In this segment of “A Prescription For Parelli“ we continue our discussion on rib and pelvic exercises for horses which will improve thoracic spinal mobility. As we’ve discussed in previous segments, horses can pick up habits of movement and posture such as holding their ribs bent to a particular direction, like being right or left-handed.
This can cause them to have difficulty with things like lead changes, picking up a particular lead, lateral movements and being straight on the circle. At the same time, they can also have imbalances in their pelvis in conjunction with being one-sided in the rib-cage.
A pelvic imbalance can sometimes be the cause of this one-sidedness in the rib-cage and you will have to address both issues in order to correct the problem.
How Do You Know If Your Horse Is Holding Its Ribs To One Side?
There are several clues that can tell you if your horse is holding their ribs habitually to one side. The next time you play with your horse, look for these signs showing up consistently:
- Saddle slips over to the same side all the time
- Difficulty with lateral flexion on one side
- Braciness on one side while riding
- Dropping the shoulder
- Difficulty picking up a particular canter lead
- Difficulty with lateral movements in one direction
- Backing crooked
When your horse habitually holds its ribs to one side, as you can see from the list above, it can affect many things. By helping mobilize the rib-cage in both directions, we aide the horse in freeing up these “locked” areas of their bodies and re-learn a more balanced posture that will allow them to become more athletic and comfortable without having to use fancy (and often cruel) training aides.
How Do You Know If Your Horse Has An Uneven Pelvis?
The best way to tell if your horse has an uneven pelvis is to look for symmetry in both posture and movement. In looking at your horse’s posture, stand behind your horse and look to see if one hip is higher than the other.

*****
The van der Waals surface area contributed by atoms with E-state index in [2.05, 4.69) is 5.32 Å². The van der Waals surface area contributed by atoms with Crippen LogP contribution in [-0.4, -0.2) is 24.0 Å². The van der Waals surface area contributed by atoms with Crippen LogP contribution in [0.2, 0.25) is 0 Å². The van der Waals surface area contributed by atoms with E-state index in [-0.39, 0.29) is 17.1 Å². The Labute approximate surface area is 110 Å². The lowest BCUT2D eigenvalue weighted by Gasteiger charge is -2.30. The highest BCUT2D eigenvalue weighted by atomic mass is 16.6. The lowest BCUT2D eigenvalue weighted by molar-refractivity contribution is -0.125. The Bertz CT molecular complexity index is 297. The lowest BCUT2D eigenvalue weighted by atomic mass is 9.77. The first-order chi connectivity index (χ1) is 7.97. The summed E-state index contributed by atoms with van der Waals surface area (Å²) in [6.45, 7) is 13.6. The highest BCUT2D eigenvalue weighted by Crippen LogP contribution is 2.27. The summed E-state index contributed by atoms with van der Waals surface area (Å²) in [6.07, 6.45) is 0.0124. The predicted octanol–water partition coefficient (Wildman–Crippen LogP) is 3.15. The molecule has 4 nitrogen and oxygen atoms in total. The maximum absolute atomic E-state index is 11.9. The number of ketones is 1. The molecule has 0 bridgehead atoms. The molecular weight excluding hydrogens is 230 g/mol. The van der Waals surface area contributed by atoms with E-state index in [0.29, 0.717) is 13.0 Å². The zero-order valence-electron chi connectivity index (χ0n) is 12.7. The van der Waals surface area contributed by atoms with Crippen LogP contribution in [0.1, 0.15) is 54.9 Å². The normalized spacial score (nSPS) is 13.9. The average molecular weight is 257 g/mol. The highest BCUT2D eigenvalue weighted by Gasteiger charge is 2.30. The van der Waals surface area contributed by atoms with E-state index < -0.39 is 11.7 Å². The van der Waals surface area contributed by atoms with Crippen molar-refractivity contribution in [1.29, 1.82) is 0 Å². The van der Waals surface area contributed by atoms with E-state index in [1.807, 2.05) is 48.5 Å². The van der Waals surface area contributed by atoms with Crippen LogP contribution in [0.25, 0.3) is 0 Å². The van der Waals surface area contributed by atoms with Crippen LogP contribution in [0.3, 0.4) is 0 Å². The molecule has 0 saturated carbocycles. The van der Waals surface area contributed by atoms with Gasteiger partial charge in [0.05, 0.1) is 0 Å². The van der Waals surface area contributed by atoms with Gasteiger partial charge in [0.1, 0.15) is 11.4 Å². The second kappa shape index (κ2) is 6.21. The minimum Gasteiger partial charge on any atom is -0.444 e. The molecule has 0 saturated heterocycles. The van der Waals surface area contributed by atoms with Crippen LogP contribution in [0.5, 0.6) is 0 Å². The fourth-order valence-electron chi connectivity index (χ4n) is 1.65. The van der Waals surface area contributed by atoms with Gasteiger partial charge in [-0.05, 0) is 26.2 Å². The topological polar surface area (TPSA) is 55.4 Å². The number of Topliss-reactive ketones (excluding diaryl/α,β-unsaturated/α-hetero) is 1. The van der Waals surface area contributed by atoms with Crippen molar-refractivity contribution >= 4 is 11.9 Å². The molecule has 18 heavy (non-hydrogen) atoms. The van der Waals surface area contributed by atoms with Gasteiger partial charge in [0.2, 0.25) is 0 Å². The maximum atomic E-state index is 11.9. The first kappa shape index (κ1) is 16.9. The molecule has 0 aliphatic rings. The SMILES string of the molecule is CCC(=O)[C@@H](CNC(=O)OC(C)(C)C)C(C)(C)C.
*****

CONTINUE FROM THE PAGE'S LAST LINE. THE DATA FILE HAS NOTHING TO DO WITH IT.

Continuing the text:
Next, find an elevated vantage point and standing above your horse’s pelvis, look down and notice if one hip is further forward than the other. Make sure your horse is standing fairly square with the back legs, as this can effect the way the pelvis sets. Another thing you can look for is unevenness in the bony prominence at the point of the croup, right at the top of the pelvis.
You can often run your hands over these points and feel if one is higher or more prominent than the other. Horses with an uneven pelvis can also have stifle problems due to the uneven loading on the ligaments controlling the patella.
While analyzing the movement of your horse’s pelvis, look for things like short-striding on one of the hind legs as well as symptoms similar to those above for the ribs. Having difficulty picking up a canter lead on one side is a very common symptom because the first stride of the canter is initiated in the hind limb. If the horse has limited extension forward on one hind limb, it will often have problems picking up the opposite canter lead.
Our Horses Are Our Mirrors!
Remember to check yourself! Our horses will often mirror our own bodies. This can be a very good thing when our own bodies are in a balanced state. However, conversely, our imbalances can be translated to our horses.
Backing The Weave Pattern
To gain the most benefit from this exercise and to make teaching this to your horse easier, make sure your horse understands backing up on-line well first (refer to my previous article “A Prescription For Parelli – Improving Vertical Flexion On-Line With Backing“).
In addition to increasing thoracic mobility, this exercise will also aide with pelvic mobilization and flexibility in the hind limbs. When we ask our horses to step back and over with their hind legs, we help to stretch numerous muscle groups in the hindquarters and legs, such as the hamstrings and ilio-psoas muscles.
In the video segment below, 4-Star Parelli Natural Horsemanship Senior Instructor Christi Rains demonstrates how to teach your to back the weave pattern on-line with her young National Show Horse “Melody”. Christi has been a Parelli Natural Horsemanship Instructor since 1997 and offers natural horsemanship clinics at her ranch on the Brazos River near Glen Rose, Texas.
Lisa Carter is a Certified Equine Massage Therapist (CEMT), with multiple certifications from several different equine bodywork schools. She incorporates her knowledge and experience with Parelli Natural Horsemanship, equine bodywork and as a veterinary technician to provide her clients with the resources they need to make informed decisions for their horses. She encourages and facilitates network building between equine health care professionals, working together to find the best combination of therapies to meet the needs of the “whole horse”.
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